|2)||CIF bids for both corn and soybeans were steady/firmer Monday with the lower futures board.||2)||African Swine Fever concerns persist in China, raising doubts about global soybean demand growth.|
|3)||Several Fibonacci retracement and progression levels are showing up as support candidates in wheat.||3)||FOB spreads between US and EU/Black Sea wheat continue to suggest interest in US wheat will remain limited.|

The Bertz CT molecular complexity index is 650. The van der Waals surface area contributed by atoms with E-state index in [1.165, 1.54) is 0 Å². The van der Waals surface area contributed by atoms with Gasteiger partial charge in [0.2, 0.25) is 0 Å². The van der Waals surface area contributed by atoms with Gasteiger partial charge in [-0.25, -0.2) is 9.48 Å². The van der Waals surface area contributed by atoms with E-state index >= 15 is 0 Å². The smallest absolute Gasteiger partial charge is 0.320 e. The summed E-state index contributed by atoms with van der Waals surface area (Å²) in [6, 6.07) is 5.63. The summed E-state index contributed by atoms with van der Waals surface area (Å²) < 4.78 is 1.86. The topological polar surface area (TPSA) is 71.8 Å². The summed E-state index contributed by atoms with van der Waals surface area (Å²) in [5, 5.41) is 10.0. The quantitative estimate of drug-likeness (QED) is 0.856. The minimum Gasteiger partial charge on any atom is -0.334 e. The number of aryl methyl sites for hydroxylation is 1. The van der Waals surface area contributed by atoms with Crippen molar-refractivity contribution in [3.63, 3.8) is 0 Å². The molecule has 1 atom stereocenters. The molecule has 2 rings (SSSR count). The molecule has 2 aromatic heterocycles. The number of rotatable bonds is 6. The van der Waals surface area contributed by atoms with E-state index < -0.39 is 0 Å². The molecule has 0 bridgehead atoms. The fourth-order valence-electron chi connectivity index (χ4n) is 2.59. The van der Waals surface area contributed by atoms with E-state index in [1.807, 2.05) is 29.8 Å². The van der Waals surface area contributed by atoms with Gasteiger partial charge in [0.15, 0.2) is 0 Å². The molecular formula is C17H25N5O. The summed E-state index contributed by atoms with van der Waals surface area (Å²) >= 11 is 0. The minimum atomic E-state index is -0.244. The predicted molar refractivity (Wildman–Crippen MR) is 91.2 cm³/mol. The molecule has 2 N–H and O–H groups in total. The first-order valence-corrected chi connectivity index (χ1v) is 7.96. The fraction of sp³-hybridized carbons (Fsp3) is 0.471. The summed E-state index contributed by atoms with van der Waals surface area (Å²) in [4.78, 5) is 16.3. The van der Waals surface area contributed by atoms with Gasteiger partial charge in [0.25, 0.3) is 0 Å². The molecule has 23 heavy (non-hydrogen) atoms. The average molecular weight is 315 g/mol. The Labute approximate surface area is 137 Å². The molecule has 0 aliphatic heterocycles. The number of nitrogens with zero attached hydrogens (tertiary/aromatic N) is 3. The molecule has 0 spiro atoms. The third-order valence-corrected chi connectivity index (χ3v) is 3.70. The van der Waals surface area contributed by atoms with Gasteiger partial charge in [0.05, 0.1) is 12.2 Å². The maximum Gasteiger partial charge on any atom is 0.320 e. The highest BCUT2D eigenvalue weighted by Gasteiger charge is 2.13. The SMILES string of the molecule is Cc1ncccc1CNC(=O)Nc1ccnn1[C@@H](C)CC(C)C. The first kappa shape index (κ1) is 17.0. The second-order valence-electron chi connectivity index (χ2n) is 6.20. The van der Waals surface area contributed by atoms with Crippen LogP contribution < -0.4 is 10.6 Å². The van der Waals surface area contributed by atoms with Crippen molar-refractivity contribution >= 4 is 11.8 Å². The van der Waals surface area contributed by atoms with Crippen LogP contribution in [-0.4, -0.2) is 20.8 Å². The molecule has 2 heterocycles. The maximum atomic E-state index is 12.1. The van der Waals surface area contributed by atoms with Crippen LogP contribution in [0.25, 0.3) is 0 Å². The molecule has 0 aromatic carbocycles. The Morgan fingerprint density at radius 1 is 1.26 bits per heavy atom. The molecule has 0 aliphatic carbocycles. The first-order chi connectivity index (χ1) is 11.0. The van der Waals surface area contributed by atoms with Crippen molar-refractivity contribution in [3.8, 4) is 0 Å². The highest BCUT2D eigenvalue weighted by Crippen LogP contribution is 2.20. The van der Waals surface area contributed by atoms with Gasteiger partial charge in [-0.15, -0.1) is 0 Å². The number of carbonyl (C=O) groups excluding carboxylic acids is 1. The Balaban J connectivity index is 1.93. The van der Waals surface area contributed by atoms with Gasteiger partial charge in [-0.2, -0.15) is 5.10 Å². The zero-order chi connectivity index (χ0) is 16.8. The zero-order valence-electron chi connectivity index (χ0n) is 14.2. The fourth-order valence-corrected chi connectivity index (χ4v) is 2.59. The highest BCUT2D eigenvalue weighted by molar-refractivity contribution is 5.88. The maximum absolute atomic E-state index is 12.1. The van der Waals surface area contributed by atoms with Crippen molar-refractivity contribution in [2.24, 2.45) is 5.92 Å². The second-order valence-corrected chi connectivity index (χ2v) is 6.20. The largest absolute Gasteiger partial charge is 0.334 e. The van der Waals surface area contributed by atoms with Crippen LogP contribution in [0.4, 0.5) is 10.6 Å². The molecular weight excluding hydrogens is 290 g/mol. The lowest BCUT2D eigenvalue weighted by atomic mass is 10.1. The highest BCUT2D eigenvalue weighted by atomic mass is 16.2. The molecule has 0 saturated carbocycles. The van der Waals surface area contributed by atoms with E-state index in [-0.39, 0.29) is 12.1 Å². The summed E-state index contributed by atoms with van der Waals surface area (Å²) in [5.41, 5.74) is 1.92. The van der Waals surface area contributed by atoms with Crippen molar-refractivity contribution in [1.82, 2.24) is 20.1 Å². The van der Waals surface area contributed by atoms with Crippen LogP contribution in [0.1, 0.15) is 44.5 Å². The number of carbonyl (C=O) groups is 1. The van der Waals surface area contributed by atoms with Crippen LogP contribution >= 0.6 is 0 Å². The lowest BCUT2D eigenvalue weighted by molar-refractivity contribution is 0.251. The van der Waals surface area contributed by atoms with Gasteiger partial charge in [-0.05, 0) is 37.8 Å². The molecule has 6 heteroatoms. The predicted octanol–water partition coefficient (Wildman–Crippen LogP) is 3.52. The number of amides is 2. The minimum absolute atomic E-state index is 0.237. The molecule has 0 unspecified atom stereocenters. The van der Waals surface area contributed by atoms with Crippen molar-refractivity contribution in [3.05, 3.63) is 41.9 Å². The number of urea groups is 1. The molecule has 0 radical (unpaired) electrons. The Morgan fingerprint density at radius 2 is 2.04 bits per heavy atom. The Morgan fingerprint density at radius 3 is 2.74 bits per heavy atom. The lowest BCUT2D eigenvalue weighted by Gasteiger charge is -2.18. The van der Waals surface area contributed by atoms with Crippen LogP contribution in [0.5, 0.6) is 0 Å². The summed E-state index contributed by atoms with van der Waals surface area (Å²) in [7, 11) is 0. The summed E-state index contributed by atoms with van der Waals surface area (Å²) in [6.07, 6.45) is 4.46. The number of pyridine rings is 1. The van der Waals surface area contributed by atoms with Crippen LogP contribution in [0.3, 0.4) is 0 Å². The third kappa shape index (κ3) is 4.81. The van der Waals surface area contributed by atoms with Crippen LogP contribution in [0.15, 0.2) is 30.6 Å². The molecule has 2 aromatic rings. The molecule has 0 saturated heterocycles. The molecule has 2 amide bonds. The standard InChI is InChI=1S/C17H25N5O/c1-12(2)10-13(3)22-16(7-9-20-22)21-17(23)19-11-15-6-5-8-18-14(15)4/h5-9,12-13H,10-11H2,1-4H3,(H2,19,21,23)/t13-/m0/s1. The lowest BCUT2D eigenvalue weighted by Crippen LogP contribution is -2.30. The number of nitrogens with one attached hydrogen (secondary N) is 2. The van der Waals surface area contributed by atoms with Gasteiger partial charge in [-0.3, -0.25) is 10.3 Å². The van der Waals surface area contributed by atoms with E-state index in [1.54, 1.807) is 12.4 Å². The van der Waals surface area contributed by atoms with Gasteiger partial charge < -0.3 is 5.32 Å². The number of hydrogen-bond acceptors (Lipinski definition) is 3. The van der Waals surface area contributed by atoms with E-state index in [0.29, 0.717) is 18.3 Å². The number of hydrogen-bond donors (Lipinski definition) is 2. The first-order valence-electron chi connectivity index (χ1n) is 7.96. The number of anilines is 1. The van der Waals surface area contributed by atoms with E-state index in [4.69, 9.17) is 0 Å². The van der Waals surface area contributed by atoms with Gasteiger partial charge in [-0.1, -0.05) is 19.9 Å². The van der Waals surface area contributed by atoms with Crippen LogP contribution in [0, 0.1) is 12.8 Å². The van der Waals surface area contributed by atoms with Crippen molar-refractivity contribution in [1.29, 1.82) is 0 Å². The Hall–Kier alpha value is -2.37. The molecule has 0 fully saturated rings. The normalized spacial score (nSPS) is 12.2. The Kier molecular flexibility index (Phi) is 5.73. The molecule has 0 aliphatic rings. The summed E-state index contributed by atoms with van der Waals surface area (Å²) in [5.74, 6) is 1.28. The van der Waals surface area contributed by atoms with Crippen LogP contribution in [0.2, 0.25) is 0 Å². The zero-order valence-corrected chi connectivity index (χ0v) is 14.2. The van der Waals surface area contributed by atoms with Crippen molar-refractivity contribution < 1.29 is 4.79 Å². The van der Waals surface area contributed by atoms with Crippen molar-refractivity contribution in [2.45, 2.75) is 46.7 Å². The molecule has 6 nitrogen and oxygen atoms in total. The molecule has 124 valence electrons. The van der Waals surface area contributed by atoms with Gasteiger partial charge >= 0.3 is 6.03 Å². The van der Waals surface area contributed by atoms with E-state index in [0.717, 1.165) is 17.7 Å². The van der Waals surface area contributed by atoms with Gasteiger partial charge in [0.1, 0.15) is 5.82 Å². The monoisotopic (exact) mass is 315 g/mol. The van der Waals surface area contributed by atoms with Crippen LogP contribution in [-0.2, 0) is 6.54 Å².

CORN December corn is clinging to small gains this morning as technicals remain weak, weather remains beneficial across the Midwest and each day that passes brings us closer to harvest. Export inspection data yesterday showed 49.0mbu inspected for export vs. the 40.0mbu needed weekly to hit the USDA export forecast. This is just one more reminder the demand component in corn remains strong. Much of yesterday was spent interpreting the USDA's Farm Aid package which will distribute $0.01/bu on 50% of a farmers 2018 production, redeemable after harvest is 100% completed. It is still not clear how farmers will prove their production without selling the commodity and providing scale tickets. In addition, in four days, all 17/18 old crop bushels become new crop bushels. How will the USDA ensure those bushels are not counted against new crop production? Lots of questions and few answers, unfortunately. Probably more important, the payout rate for sorghum is $0.86/bu, a commodity which has been much harder hit than corn due to the trade war. We are leery about pressing corn "down here," as we respected the $3.60 level well yesterday with demand firing on all cylinders in all sectors. Still, we are set to harvest 14.5bbu of corn in a month's time with all that corn needing a home. Corn conditions were unchanged yesterday at 68% G/E and compare with 62% G/E a year ago. More importantly, the percent of corn rated as mature was 10%, double the 5% average for this week.